Sunday, August 2, 2009

"We will never know how the mind turns the water of our cells into the wine of consciousness"

Proust Was a Neuroscientist Proust Was a Neuroscientist by Jonah Lehrer

My rating: 3 of 5 stars

I was drawn to Jonah Lehrer's book when I saw a light blue paperback with a madeleine cookie on the cover along with the word "neuroscientist". Tasty looking indeed. When I opened it up, I saw that an entire chapter was devoted to George Eliot and "The Biology of Freedom". With little more info than that, I basically took the book to the cash register and had at it.

To quote the description on the back, Lehrer's book explores the idea that "when it comes to understanding the brain, art got there first." Each chapter profiles a 19th-early 20th century artist and how their work revealed an understanding of how our brains function that neuroscience is only just beginning to discover. Most engaging was the chapter on chef Auguste Escoffier and the intuiting of umami- our only very recently canonized new taste- joining savory, sweet and the rest. The chapter on Stravinsky and how our brains learn to enjoy music was also refreshing.

Overall, however, I find I was most alert while Lehrer profiled the artists, particularly as he located them within the scientific atmosphere of their time. Once each chapter switched to descriptions of neurological functioning the writing became dense and hard to connect with. Maybe there's just no easy way to write about neuroscience no matter how many literary references one uses. Lehrer's effort is much appreciated, but still feels only mildly successful. I loved learning about the relationships (or animosities) these artists had to the scientific communities of their era, but the connection to what their art revealed about what we now know of the brain still felt like a bit of a reach. But still interesting. Ultimately, I love Lehrer's goal of fostering dialogue and mutual understanding between science and art.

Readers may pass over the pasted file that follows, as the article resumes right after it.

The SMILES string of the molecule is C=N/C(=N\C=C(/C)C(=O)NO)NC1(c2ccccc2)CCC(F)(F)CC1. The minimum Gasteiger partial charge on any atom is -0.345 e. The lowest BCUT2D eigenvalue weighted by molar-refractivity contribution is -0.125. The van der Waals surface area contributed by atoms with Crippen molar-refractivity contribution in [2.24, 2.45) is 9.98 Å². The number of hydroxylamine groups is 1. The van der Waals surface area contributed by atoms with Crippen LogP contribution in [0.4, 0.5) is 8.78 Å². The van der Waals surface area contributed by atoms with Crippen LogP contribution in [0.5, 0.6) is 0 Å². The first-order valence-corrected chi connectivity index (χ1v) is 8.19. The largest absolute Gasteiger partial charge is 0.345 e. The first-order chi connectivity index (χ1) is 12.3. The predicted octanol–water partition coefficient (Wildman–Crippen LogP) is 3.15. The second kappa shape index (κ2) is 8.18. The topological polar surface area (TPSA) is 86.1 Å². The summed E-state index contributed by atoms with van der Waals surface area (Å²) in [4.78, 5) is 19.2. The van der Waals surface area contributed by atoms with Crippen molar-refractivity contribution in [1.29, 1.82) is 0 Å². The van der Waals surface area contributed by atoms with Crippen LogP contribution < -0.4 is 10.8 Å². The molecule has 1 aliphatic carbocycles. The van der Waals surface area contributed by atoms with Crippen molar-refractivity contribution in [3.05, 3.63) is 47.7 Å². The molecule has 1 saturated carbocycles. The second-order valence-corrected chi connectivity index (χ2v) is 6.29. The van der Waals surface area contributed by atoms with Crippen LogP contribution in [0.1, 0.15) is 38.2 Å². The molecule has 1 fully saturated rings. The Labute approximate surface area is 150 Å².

"We now know enough to know that we will never know everything. That is why we need art: it teaches us how to live with mystery. Only the artist can explore the ineffable without offering us an answer, for sometimes there is no answer...When we venture beyond the edge of our knowledge, all we have is art."


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